loading page

The effect of coupling between CLUBB turbulence scheme and surface momentum flux on global wind simulations
  • +2
  • Emanuele Silvio Gentile,
  • Ming Zhao,
  • Vincent E Larson,
  • Colin M. Zarzycki,
  • Zhihong Tan
Emanuele Silvio Gentile
NOAA/GFDL Princeton University

Corresponding Author:[email protected]

Author Profile
Ming Zhao
Author Profile
Vincent E Larson
University of Wisconsin-Milwaukee
Author Profile
Colin M. Zarzycki
Pennsylvania State University
Author Profile
Zhihong Tan
Princeton University
Author Profile


The higher-order turbulence scheme, Cloud Layers Unified by Binormals (CLUBB), is known for effectively simulating the transition from cumulus to stratocumulus clouds within leading atmospheric climate models. This study investigates an underexplored aspect of CLUBB: its capacity to simulate near-surface winds and the Planetary Boundary Layer (PBL), with a particular focus on its coupling with surface momentum flux. Using the GFDL atmospheric climate model (AM4), we examine two distinct coupling strategies, distinguished by their handling of surface momentum flux during the CLUBB’s stability-driven substepping performed at each atmospheric time step. The static coupling maintains a constant surface momentum flux, while the dynamic coupling adjusts the surface momentum flux at each CLUBB substep based on the CLUBB-computed zonal and meridional wind speed tendencies. Our 30-year present-day climate simulations (1980-2010) show that static coupling overestimates 10-m wind speeds compared to both control AM4 simulations and reanalysis, particularly over the Southern Ocean (SO) and other midlatitude ocean regions. Conversely, dynamic coupling corrects the static coupling 10-m winds biases in the midlatitude regions, resulting in CLUBB simulations achieving there an excellent agreement with AM4 simulations. Furthermore, analysis of PBL vertical profiles over the SO reveals that dynamic coupling reduces downward momentum transport, consistent with the found wind-speed reductions. Instead, near the tropics, dynamic coupling results in minimal changes in near-surface wind speeds and associated turbulent momentum transport structure. Notably, the wind turning angle serves as a valuable qualitative metric for assessing the impact of changes in surface momentum flux representation on global circulation patterns.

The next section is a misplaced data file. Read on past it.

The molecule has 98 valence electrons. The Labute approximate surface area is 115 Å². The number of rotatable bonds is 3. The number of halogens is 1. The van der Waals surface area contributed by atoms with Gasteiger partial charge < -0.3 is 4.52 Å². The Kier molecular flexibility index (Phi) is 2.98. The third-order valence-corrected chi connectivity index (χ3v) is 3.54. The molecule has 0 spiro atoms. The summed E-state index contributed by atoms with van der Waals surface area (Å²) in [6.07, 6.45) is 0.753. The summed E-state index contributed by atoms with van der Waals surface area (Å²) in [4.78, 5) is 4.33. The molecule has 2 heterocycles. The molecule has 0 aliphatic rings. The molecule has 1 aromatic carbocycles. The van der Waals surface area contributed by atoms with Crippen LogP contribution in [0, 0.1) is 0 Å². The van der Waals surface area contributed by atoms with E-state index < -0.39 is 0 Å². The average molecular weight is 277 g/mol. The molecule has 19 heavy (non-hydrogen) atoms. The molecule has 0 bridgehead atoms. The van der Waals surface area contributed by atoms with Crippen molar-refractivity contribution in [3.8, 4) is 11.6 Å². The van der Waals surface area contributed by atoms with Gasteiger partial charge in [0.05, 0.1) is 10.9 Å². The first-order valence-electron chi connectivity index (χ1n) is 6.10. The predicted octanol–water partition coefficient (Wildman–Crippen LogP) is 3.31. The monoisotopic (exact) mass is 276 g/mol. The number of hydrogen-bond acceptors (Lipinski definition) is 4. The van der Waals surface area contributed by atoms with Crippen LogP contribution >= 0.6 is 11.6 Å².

08 Mar 2024Submitted to ESS Open Archive
10 Mar 2024Published in ESS Open Archive